Anti-Trump protesters demonstrate outside the convention center where Republican presidential candidate Donald Trump held an election rally in San Jose, California on June 2, 2016. Protesters who oppose Donald Trump scuffled with his supporters on June 2 as the presumptive Republican presidential nominee held a rally in California, with fistfights erupting and one supporter hit with an egg. / AFP / Mark Ralston (Photo credit should read MARK RALSTON/AFP/Getty Images)
A youth (C) wearing a Donald Trump t-shirt runs as he is chased by protesters near the venue where Republican presidential candidate Donald Trump was speaking during a rally in San Jose, California on June 2, 2016. Protesters who oppose Donald Trump scuffled with his supporters on June 2 as the presumptive Republican presidential nominee held a rally in California, with fistfights erupting and one supporter hit with an egg. / AFP / JOSH EDELSON (Photo credit should read JOSH EDELSON/AFP/Getty Images)
Protesters climb atop a car stopped in traffic as a crowd marches near the venue where Republican presidential candidate Donald Trump was speaking during a rally in San Jose, California on June 2, 2016. Protesters who oppose Donald Trump scuffled with his supporters on June 2 as the presumptive Republican presidential nominee held a rally in California, with fistfights erupting and one supporter hit with an egg. / AFP / JOSH EDELSON (Photo credit should read JOSH EDELSON/AFP/Getty Images)
A woman wearing a Trump shirt (C) is pelted with eggs by protesters while pinned against a door near where Republican presidential candidate Donald Trump holds a rally in San Jose, California on June 02, 2016. Protesters attacked Trump supporters as they left the rally, burned an american flag, trump paraphernalia and scuffled with police and each other. / AFP / JOSH EDELSON (Photo credit should read JOSH EDELSON/AFP/Getty Images)
A Trump hat burns during a protest near where Republican presidential candidate Donald Trump held a rally in San Jose, California on June 02, 2016. Protesters attacked trump supporters as they left the rally, burned an american flag, Trump paraphernalia and scuffled with police and each other. / AFP / JOSH EDELSON (Photo credit should read JOSH EDELSON/AFP/Getty Images)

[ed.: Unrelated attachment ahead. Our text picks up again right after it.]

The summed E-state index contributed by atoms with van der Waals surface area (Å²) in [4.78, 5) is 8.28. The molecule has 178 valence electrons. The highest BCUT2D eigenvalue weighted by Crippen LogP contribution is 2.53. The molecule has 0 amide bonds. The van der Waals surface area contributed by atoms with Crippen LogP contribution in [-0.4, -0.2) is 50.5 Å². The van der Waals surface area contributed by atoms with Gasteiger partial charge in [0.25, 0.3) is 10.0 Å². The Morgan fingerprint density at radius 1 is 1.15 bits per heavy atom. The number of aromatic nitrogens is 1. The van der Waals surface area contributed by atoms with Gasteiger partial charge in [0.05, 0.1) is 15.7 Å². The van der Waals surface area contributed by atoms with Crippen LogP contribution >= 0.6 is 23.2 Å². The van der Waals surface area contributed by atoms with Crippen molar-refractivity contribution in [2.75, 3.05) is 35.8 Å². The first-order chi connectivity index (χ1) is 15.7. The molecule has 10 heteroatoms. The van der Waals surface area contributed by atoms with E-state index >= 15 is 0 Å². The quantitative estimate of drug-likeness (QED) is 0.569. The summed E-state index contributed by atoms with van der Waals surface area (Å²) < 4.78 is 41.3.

A woman wipes egg off her face after being pursued by protesters while leaving Republican presidential candidate Donald Trump's campaign rally on Thursday, June 2, 2016, in San Jose, Calif. A group of protesters attacked Trump supporters who were leaving the presidential candidate's rally in San Jose on Thursday night. A dozen or more people were punched, at least one person was pelted with an egg and Trump hats grabbed from supporters were set on fire on the ground. (AP Photo/Noah Berger)
Police form a line to contain protesters outside a campaign rally for Republican presidential candidate Donald Trump on Thursday, June 2, 2016, in San Jose, Calif. (AP Photo/Noah Berger)
Protesters against Republican presidential candidate Donald Trump chase a man leaving a Trump campaign rally on Thursday, June 2, 2016, in San Jose, Calif. A group of protesters attacked Trump supporters who were leaving the presidential candidate's rally in San Jose on Thursday night. A dozen or more people were punched, at least one person was pelted with an egg and Trump hats grabbed from supporters were set on fire on the ground. (AP Photo/Noah Berger)
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As the most divisive presidential election in recent memory nears its conclusion, some armed militia groups are preparing for the possibility of a stolen election on Nov. 8 and civil unrest in the days following a victory by Democrat Hillary Clinton.

They say they won't fire the first shot, but they're not planning to leave their guns at home, either.

Trump's populist campaign has energized militia members like Hill, who admire the Republican mogul's promise to deport illegal immigrants, stop Muslims from entering the country and build a wall along the Mexico border. Trump has repeatedly warned that the election may be "rigged," and has said he may not respect the results if he does not win. At least one paramilitary group, the Oath Keepers, has called on members to monitor voting sites for signs of fraud

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Armed paramilitary groups first gained prominence in the early 1990s, fueled by confrontations in Ruby Ridge, Idaho and Waco, Texas, culminating in a militia sympathizer's 1995 bombing of a federal office building in Oklahoma City that killed 168 people.

Their numbers dwindled following that attack but have spiked in recent years, driven by fears that President Barack Obama will threaten gun ownership and erode the power of local government. The Southern Poverty Law Center, which tracks extremist groups, estimates there were 276 active militias last year, up from 42 in 2008.

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In recent years, armed groups have confronted federal authorities in a series of land-use disputes in the western United States. Federal officials fear more clashes could come after seven militants were acquitted on conspiracy charges for occupying a federal wildlife refuge in Oregon.

Many fear Clinton would push the county further to the left.

"This is the last chance to save America from ruin," Hill said. "I'm surprised I was able to survive or suffer through eight years of Obama without literally going insane, but Hillary is going to be more of the same."

EXTREMIST GROUPS EMBOLDENED